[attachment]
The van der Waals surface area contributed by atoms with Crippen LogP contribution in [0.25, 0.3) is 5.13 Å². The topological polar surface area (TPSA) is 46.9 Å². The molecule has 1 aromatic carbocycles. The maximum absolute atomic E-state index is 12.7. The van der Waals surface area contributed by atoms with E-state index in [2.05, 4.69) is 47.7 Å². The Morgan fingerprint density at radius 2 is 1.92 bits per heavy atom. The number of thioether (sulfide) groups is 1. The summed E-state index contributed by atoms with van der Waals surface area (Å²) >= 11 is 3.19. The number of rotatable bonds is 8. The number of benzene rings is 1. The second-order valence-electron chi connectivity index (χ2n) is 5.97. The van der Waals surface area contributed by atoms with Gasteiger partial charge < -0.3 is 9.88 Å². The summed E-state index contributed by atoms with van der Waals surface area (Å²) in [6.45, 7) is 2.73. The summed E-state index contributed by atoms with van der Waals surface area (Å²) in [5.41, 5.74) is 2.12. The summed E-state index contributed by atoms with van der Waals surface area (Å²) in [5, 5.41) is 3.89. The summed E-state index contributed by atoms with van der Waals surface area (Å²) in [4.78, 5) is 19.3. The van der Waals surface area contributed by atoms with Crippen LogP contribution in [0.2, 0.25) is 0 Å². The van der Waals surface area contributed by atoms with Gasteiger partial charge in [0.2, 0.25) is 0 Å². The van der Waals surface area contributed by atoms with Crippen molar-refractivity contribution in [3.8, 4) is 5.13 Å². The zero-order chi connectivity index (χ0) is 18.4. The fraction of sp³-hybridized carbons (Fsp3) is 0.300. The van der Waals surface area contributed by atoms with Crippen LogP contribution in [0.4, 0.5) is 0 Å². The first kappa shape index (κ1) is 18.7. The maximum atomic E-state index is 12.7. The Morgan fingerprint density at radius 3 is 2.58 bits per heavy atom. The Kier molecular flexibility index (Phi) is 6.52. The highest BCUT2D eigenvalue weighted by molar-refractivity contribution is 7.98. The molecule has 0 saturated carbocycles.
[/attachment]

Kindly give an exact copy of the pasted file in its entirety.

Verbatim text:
The van der Waals surface area contributed by atoms with Crippen LogP contribution in [0.25, 0.3) is 5.13 Å². The topological polar surface area (TPSA) is 46.9 Å². The molecule has 1 aromatic carbocycles. The maximum absolute atomic E-state index is 12.7. The van der Waals surface area contributed by atoms with E-state index in [2.05, 4.69) is 47.7 Å². The Morgan fingerprint density at radius 2 is 1.92 bits per heavy atom. The number of thioether (sulfide) groups is 1. The summed E-state index contributed by atoms with van der Waals surface area (Å²) >= 11 is 3.19. The number of rotatable bonds is 8. The number of benzene rings is 1. The second-order valence-electron chi connectivity index (χ2n) is 5.97. The van der Waals surface area contributed by atoms with Gasteiger partial charge < -0.3 is 9.88 Å². The summed E-state index contributed by atoms with van der Waals surface area (Å²) in [6.45, 7) is 2.73. The summed E-state index contributed by atoms with van der Waals surface area (Å²) in [5.41, 5.74) is 2.12. The summed E-state index contributed by atoms with van der Waals surface area (Å²) in [5, 5.41) is 3.89. The summed E-state index contributed by atoms with van der Waals surface area (Å²) in [4.78, 5) is 19.3. The van der Waals surface area contributed by atoms with Crippen LogP contribution in [0.2, 0.25) is 0 Å². The van der Waals surface area contributed by atoms with Gasteiger partial charge in [0.2, 0.25) is 0 Å². The van der Waals surface area contributed by atoms with Crippen molar-refractivity contribution in [3.8, 4) is 5.13 Å². The zero-order chi connectivity index (χ0) is 18.4. The fraction of sp³-hybridized carbons (Fsp3) is 0.300. The van der Waals surface area contributed by atoms with Crippen LogP contribution in [0.4, 0.5) is 0 Å². The first kappa shape index (κ1) is 18.7. The maximum atomic E-state index is 12.7. The Morgan fingerprint density at radius 3 is 2.58 bits per heavy atom. The Kier molecular flexibility index (Phi) is 6.52. The highest BCUT2D eigenvalue weighted by molar-refractivity contribution is 7.98. The molecule has 0 saturated carbocycles.